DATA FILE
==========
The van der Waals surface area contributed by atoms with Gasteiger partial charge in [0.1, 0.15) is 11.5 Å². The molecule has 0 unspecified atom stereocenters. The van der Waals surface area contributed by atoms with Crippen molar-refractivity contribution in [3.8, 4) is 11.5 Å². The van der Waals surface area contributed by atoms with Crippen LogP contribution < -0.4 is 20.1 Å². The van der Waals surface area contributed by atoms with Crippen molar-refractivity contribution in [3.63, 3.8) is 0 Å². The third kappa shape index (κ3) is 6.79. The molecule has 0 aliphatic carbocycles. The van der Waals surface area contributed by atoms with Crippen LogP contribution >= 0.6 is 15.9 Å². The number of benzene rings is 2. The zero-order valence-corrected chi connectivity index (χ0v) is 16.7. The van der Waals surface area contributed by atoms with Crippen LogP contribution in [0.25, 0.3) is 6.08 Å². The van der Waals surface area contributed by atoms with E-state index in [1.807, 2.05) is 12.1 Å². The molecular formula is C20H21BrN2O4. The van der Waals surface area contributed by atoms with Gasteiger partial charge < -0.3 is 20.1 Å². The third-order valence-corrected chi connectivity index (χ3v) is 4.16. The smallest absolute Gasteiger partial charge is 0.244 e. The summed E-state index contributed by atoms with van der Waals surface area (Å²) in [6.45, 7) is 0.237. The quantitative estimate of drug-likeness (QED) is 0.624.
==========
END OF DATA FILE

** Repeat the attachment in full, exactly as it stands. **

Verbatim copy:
The van der Waals surface area contributed by atoms with Gasteiger partial charge in [0.1, 0.15) is 11.5 Å². The molecule has 0 unspecified atom stereocenters. The van der Waals surface area contributed by atoms with Crippen molar-refractivity contribution in [3.8, 4) is 11.5 Å². The van der Waals surface area contributed by atoms with Crippen LogP contribution < -0.4 is 20.1 Å². The van der Waals surface area contributed by atoms with Crippen molar-refractivity contribution in [3.63, 3.8) is 0 Å². The third kappa shape index (κ3) is 6.79. The molecule has 0 aliphatic carbocycles. The van der Waals surface area contributed by atoms with Crippen LogP contribution >= 0.6 is 15.9 Å². The number of benzene rings is 2. The zero-order valence-corrected chi connectivity index (χ0v) is 16.7. The van der Waals surface area contributed by atoms with Crippen LogP contribution in [0.25, 0.3) is 6.08 Å². The van der Waals surface area contributed by atoms with E-state index in [1.807, 2.05) is 12.1 Å². The molecular formula is C20H21BrN2O4. The van der Waals surface area contributed by atoms with Gasteiger partial charge < -0.3 is 20.1 Å². The third-order valence-corrected chi connectivity index (χ3v) is 4.16. The smallest absolute Gasteiger partial charge is 0.244 e. The summed E-state index contributed by atoms with van der Waals surface area (Å²) in [6.45, 7) is 0.237. The quantitative estimate of drug-likeness (QED) is 0.624.